- Practice this exercise in various rooms of the house so the behavior and understanding is generalized.
- When starting this exercise, do not use more than three or four forbidden objects. Pick out a few items that might be of interest to your puppy.
- Use as many or more chew toys than forbidden items. Place the items on the floor with varying distance with approved toys as well. Each time you practice this activity use different forbidden objects, chew toys, and distance between the items.
- Example: three Nylabones, a crumpled piece of paper, and dryer sheet all placed 1-2 feet away from each other.
- With the pup in the crate in another room, spread the items around so they are far enough away to be seen as different items by the pup.
- Bring your pup into the room on a leash or dragline and allow them to investigate the items. It is best to stay on the floor so in the beginning you can respond if the puppy starts to pick up an object. Quickly progress to sitting, standing, and doing normal activities so your puppy does not learn to only ignore objects during training sessions.
- If your puppy chooses a toy allow them to play with it for a few minutes and end the training session because they made the right choice. You can try again later that day or with different items.
- Use verbal and physical praise when the pup shows interest in their toy.
- If your puppy attempts to choose a forbidden item immediately interrupt the unwanted behavior. This may include a verbal "NO" and shorten the leash or take a small step back to prevent the puppy from reaching the item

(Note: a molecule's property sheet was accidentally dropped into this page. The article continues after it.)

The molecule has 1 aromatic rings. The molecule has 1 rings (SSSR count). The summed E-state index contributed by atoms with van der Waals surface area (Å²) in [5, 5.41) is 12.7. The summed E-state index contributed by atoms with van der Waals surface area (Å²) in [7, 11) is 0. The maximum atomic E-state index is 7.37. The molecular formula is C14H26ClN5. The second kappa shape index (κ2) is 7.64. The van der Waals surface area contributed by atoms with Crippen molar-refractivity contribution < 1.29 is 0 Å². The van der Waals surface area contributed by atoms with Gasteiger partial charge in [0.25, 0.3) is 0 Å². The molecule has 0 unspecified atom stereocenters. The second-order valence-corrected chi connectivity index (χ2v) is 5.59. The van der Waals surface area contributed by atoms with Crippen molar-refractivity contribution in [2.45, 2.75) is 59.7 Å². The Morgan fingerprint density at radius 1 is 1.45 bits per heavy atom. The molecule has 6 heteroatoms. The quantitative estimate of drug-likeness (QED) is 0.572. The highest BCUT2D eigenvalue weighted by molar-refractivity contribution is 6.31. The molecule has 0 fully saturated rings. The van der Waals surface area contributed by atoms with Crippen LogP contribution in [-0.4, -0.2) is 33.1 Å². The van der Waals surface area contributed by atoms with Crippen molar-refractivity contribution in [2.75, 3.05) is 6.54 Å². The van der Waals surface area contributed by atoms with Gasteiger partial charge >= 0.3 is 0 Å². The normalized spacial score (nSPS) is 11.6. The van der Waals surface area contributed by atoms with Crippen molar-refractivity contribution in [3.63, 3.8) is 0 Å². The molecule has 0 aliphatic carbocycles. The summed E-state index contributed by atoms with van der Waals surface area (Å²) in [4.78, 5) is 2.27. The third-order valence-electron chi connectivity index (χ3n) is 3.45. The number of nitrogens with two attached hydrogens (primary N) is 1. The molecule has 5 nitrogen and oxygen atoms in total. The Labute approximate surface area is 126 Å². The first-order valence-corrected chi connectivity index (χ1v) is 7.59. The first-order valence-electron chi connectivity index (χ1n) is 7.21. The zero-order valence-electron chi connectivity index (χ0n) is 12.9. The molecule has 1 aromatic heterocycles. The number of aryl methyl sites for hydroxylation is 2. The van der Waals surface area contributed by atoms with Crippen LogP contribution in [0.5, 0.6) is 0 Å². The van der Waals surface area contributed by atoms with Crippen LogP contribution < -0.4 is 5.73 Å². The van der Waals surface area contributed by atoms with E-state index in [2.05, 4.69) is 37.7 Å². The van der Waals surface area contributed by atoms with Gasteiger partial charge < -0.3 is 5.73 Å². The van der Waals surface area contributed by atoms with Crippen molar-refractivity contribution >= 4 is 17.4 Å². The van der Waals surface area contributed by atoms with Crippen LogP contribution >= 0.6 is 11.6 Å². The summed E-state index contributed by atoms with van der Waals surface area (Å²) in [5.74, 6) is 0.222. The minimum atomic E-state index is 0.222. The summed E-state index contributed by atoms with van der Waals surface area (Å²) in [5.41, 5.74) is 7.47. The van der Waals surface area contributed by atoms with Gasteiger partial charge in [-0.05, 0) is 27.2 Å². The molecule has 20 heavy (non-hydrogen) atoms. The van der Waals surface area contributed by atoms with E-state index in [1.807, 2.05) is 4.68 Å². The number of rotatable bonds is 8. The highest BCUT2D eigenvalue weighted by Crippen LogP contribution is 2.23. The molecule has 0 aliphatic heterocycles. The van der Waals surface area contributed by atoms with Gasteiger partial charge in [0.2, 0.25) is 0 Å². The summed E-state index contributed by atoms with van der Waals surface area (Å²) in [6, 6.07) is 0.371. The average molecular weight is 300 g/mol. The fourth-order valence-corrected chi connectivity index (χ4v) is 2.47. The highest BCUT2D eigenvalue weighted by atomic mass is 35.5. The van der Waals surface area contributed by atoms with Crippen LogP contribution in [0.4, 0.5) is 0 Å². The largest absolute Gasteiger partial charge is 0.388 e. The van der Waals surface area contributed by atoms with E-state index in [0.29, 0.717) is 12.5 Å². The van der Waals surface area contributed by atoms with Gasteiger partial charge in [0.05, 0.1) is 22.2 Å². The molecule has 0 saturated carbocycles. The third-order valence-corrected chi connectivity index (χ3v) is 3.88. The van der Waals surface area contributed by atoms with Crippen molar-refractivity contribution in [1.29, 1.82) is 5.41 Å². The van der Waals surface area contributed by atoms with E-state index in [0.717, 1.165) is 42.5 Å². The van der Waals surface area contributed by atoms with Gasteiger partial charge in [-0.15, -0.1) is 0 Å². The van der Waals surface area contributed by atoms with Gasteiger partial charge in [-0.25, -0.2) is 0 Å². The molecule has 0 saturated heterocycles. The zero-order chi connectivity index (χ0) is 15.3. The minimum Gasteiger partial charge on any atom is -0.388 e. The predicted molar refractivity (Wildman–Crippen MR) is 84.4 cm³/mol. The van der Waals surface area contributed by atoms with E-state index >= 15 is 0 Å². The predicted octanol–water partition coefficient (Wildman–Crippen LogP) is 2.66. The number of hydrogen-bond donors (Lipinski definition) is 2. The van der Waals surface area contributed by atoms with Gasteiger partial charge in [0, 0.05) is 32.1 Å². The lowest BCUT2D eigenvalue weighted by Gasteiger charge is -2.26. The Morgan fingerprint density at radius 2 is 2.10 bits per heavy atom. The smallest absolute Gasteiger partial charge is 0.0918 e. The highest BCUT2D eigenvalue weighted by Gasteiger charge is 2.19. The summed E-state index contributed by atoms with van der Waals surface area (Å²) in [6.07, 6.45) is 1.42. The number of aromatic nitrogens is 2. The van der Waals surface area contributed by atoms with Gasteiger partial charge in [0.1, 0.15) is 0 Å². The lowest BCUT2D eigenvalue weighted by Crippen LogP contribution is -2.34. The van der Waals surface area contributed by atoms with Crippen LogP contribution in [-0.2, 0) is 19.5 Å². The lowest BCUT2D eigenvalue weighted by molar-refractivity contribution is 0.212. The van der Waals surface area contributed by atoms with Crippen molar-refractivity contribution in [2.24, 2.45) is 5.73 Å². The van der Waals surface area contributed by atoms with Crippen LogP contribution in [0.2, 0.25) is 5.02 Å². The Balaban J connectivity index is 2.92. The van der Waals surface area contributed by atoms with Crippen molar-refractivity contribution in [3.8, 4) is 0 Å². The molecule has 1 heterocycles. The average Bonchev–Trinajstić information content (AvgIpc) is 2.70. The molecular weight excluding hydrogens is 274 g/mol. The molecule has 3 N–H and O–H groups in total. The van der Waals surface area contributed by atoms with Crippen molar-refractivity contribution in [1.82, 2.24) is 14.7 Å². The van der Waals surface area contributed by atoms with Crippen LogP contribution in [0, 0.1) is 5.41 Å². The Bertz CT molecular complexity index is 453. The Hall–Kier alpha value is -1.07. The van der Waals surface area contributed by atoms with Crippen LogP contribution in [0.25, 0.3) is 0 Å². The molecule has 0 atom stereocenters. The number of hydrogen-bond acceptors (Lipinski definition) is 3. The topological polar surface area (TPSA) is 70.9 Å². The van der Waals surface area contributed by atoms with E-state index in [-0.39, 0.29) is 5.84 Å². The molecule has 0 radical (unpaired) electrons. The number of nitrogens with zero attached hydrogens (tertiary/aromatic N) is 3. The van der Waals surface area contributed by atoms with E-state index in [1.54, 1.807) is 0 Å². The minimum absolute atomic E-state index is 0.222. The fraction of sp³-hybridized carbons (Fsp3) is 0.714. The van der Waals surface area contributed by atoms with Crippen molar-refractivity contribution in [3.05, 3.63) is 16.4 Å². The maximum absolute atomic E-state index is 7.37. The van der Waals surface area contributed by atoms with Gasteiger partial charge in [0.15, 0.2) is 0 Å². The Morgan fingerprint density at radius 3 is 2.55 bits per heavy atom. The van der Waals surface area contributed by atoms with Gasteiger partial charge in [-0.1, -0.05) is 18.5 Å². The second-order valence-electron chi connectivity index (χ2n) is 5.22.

- Remember that timing is everything with correction – make sure you give the correction the moment they start to mouth or nose the object, before it reaches their mouth. If your expectations are clear your puppy will learn they cannot place the objects in their mouth.
- If the pup does get a forbidden item in their mouth, simply remove the item. Do not give a correction or verbal cue or praise when you remove it. Take the item away, place it back on the floor, and ignore the pup. Puppies will often pick up items for attention so it’s important not to make a fuss about it.
- Do not replace the forbidden item with a toy. You have already established the expectation that forbidden items shouldn’t be picked up. If they pick up the item and get a toy in return at this age they are learning to pick up items for reward.
- Continue the training exercise with consistent and firm corrections. Praise when they choose the right items and ignore the forbidden items.
- The pup should be on a longer leash or dragging the leash without you holding it.
- Continue the verbal and/or physical praise for choosing the right toy. You can also play with the pup for a brief period with the toy they selected.
- If the pup starts approaching an inappropriate item the handler should calmly pick up the leash. If the pup investigates and walks away praise the pup. If the pup starts mouthing or playing with the item take a step back and give a verbal “NO”.
- Continue these sessions in various rooms of the house with different toys and forbidden items.
- If the pup continues to seek out or choose inappropriate items over the toys you should go back to the beginning sessions to establish the pup’s understanding to pick the toys instead. Use high value physical praise and verbal praise as the pup investigates and chooses the right toys.